There is a huge and growing problem in our healthcare systems. It is the same problem which is troubling our planet = plastic rubbish. Whilst plastic does have many great uses it often replaced other materials which did the job and had the benefit of not being bad for the planet.
So why did we change?
For support and information, a Facebook group called Slingthemesh has sprung up. Through that group the stories of humans dealing with this tragedy are heart-breaking. Bizarrely, one sentence is being continually said over and over by the surgeons as the reason for the mesh.
Following, in bold, italics, is the sentence.
“But they used to use pig skin.”
Mmmm not only pig skin, but hemp, cotton, flax …for hundreds of years, hundreds.
It’s taken me far too long to realise that the surgical stitch, which was made from organic material, which worked, was changed to experimenting with different types of plastic stitches, mesh and skin grafts etc. for some reason…was it because using pigs are not kosher or Islamic? Or was it because plastic is another use for fossil fuels as plastics are derived from oil?
Now let that sink in for a moment or two. I have faith the medical profession are here for our benefit…but if something isn’t broke why fix it. This is not a doctor or consultant bashing…I’ve realised you are just as ‘in the dark’ as patients.
It is not an overestimation to say that tens of thousand of humans have been maimed and are attempting to cope with the affects of plastic inside them. Some maybe still actually unaware, dealing with their pain alone, being told it’s nothing to do with the implants- perhaps even their doctors do not know their patients have been implanted.
Back in the 1990’s western medicine was at the top of its game regarding surgical procedures. They were using key hole surgery and looking at different ways to minimalize recovery times and improve outcomes for many patients.
The United Kingdom, Europe and America were doing great things in medicine and attempting to sell their expertise to other cultured countries in order to improve outcomes for more people across the globe.
Recently, they have had success – Kings College Hospital in Saudi Arabia, the sister hospital for the one in our own capital Kings College London – is a shining beacon of healthcare for Saudi Arabia. I’ve been able to find out how much the NHS is receiving for this hospital, but I hope it’s substantial.
This collaboration did not happen overnight. Such teamwork and sponsorship cannot be garnered so quickly. There are many obstacles and one of which must have been the use of pig skin as the Muslim faith – to which Saudi Arabia has much of its laws entwined with – forbids the use of pig. *I only use Muslims as an example as many religions have restrictions towards animal material see further down a full list.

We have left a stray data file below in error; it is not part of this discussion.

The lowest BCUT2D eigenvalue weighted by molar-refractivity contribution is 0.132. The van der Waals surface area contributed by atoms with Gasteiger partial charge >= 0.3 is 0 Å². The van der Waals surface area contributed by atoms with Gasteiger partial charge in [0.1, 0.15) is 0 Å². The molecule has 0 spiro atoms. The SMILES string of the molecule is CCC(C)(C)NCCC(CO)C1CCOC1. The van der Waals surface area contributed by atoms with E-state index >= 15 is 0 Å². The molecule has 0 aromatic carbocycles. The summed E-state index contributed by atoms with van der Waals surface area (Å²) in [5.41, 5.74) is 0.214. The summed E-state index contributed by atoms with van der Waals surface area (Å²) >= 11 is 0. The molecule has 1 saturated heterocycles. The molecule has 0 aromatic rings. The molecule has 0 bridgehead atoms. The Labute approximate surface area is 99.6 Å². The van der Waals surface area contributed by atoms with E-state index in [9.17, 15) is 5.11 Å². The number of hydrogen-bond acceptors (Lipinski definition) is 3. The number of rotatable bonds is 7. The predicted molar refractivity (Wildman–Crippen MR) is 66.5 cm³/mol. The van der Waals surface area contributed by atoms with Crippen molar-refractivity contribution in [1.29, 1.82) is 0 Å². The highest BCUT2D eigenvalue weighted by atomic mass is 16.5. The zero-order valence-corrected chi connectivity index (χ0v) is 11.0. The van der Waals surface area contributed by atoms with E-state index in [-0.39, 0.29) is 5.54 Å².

It seems remarkable that a push towards plastic has been so severe in medical practises yet so hardened against so much in our normal daily use – look how fast plastic straws disappeared. When we want to and are motivated, we can achieve.
Yet my conversation with a gentleman this morning who is desperate to get his surgeon to use pig skin or cat gut for his stitches and hernia fix rather than plastic mesh and stitches again, makes me realise we are really up against a massive ignorance of the problems that plastic causes.
I feel that religion has been used to push plastics into us. Not by the religious people themselves, no, but by the Fossil Fuel companies because ultimately, they are the ones which profit…and one must always follow the money. Plastics come from Fossil Fuels.
This is a paper regarding a questionnaire asking about the use of animal materials in medical procedures. It is with concerned with all faiths and their hesitancy regarding certain materials. It should be noted that the conclusion did not consider that 100% of the participants agreed to religiously banned materials being used if their life depended on it…
Conversations are happening in consultations involving people’s lives every hour of every day. At some point someone should say something…surely? There are law suits going on every day but the information is not being given to patients. I’m often concerned that the doctors and surgeons are not kept abreast of the negative impact of plastics they are recommending or insisting on.
Let’s be clear here, the plastic in medical devices industry is worth $33billion now a year. These are very important and influential companies.
However, shouldn’t non-religious people have a choice? You could argue that environmentalists should have something to say but often they include animal rights activists, so it becomes a more complicated issue. Personally I wasn’t given a choice and now face more surgery to remove the plastic. Along with others.
Our health, all of us, is reliant on our doctors and surgeons.
They in turn rely on the research – is it time for there to be a Government investigation into the use of plastics within our medical health providers? I think it is. And not one headed by industry lackeys.
In this historical time of transparency I feel that the end user – the patient – has a right to know they have plastic going into them and the real affects of that choice.
More research should be gathered from victims – there are thousands of us ready to tell our stories but the medical profession is deaf to us unless we are taking them to court but who wants to do that to the NHS? Informed consent should mean so.
Thank you for reading. I’d appreciate any comments on this, especially errors and mistakes.